Before going back to work, I decided that I should up-class my wardrobe a bit. Instead of the boring black cardy’s that I usually wear over dresses and tops, a blazer smartens things up a bit… especially as I would be starting at a new client that I didn’t know.
A bit of googling later, and I saw there was a lot of hype about the Grainline Studio Morris Blazer. Now, I haven’t bought a pattern in years (I prefer to scrabble around the internet for free ones, or make my own), so spending $12 seemed like a big step for me. Naturally I slept on it for a couple of days, but kept thinking about this blazer, and all the photos I’d seen of other people’s versions. I really liked Carly in stitches‘ version, and this amazing mustard one from Saturday night stitch.
Having measured myself and looked at the sizes given on the pattern, I decided to go for a US 8, even though my measurements are slightly large. I figured it would be open anyway so wouldn’t make too much difference. I’m glad I did, wouldn’t have wanted it any bigger. I also made a couple of adjustments before I started. I started by lengthening the body by 3cm. I’ve got quite a long body, and I wear hipster trousers most of the time, so need a little more length. I also extended the lining at the cuffs of the sleeve, so that I could put a contrasting material on the inside and turn them up. I call this “work mode” and “party mode”. I’ve got a couple of items that have it and totally love it! It means you can go to work and be all serious with the cuffs turned down, and then transition to the pub by just turning them up! It also means that if the cuffs don’t match something, you can just opt for the plain colour and wear it with the cuffs turned down… so many options!
I found the instructions really easy to follow, expect for attaching the yoke. This took a bit of thinking, but once you’ve done it once, it makes perfect sense! My hubby will tell you, my 3D spacial awareness is rubbish, so if I’m stuck trying to visualise something, I tend to pin it all up first, and then usually you can see the logic. It was really quick to make though.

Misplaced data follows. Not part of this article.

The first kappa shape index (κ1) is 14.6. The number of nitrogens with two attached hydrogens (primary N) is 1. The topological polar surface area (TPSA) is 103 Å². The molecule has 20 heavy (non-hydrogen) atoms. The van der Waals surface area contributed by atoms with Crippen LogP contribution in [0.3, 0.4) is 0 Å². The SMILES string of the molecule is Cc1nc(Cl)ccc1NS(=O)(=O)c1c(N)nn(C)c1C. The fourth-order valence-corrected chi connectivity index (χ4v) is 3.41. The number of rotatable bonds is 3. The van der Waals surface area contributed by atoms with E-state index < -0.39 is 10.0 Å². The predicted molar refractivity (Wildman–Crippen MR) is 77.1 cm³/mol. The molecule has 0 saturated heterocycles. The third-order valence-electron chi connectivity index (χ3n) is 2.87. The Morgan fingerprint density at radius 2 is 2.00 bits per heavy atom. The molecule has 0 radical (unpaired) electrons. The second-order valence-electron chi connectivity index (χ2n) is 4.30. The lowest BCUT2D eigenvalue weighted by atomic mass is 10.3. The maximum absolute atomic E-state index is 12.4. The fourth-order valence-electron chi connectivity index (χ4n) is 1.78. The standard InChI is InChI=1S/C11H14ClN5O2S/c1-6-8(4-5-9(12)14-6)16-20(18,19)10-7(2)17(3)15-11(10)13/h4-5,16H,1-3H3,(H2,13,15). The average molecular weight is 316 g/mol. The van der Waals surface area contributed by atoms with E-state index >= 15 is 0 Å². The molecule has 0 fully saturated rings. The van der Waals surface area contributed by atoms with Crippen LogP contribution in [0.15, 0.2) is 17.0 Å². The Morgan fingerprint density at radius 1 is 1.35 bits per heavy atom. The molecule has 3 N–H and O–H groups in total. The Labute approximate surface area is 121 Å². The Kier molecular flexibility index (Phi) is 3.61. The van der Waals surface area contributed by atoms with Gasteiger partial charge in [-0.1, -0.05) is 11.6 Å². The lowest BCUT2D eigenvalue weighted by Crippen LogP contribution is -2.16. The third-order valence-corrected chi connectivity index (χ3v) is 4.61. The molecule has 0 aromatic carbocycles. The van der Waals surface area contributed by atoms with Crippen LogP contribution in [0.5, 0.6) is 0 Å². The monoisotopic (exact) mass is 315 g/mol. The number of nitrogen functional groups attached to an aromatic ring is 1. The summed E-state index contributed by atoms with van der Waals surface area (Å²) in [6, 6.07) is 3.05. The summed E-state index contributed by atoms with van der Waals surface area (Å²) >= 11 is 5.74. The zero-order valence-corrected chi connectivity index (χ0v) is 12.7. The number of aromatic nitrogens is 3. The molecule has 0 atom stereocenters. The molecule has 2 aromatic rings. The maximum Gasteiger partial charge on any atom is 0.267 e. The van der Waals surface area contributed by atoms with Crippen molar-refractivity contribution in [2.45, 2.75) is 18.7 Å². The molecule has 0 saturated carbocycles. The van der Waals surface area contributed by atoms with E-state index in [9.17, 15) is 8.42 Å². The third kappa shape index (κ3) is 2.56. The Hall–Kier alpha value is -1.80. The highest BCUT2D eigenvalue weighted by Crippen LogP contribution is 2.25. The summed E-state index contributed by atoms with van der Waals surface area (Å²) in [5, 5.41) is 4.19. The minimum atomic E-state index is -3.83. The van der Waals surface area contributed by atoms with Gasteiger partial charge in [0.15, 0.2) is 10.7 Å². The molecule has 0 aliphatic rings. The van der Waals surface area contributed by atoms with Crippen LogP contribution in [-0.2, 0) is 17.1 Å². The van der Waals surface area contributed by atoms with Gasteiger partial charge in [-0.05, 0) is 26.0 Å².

I added some bias binding to the inside shoulder and arm-hole seams to smarten them up a bit, and I sewed the cuffs into the sleeves before sewing up the seams. I’m not sure what to say for the best on this one, doing it this way was a bit of a pain as I had to bias bind the raw edges of the cuffs, especially as I wanted to turn them up. But on the next one I made I did it the proper way and it was impossible to get up inside the sleeves to secure the ends of the cuff lining, so I had
to do it by hand (which I hate!).
I love this grey one. It’s my new go-to jacket. So comfy, versatile and makes everything look great! My only issue with it is that the sleeves fall off my shoulder a little, but no one else would notice that.
For the black one I took 1cm out of each shoulder, and adjusted the facing to match. Same length extension of 3cm, and also an extra 5cm in the arms so that they reach my wrist (when not folded back). Again, I added a bit of detail with the cuffs (which actually match my pencil skirt I made last week following the same method as my Laos skirt). However, this one doesn’t sit quite so well. I think I stretched the material (when I sewed the right front on back to front!), and the material is a bit stretchier, so makes it look a bit more casual. Still great with jeans though!
These blazers are great. I’m sure there’ll me more in my wardrobe soon… what colour/pattern do you think I should do next? Something a bit brighter I’m thinking?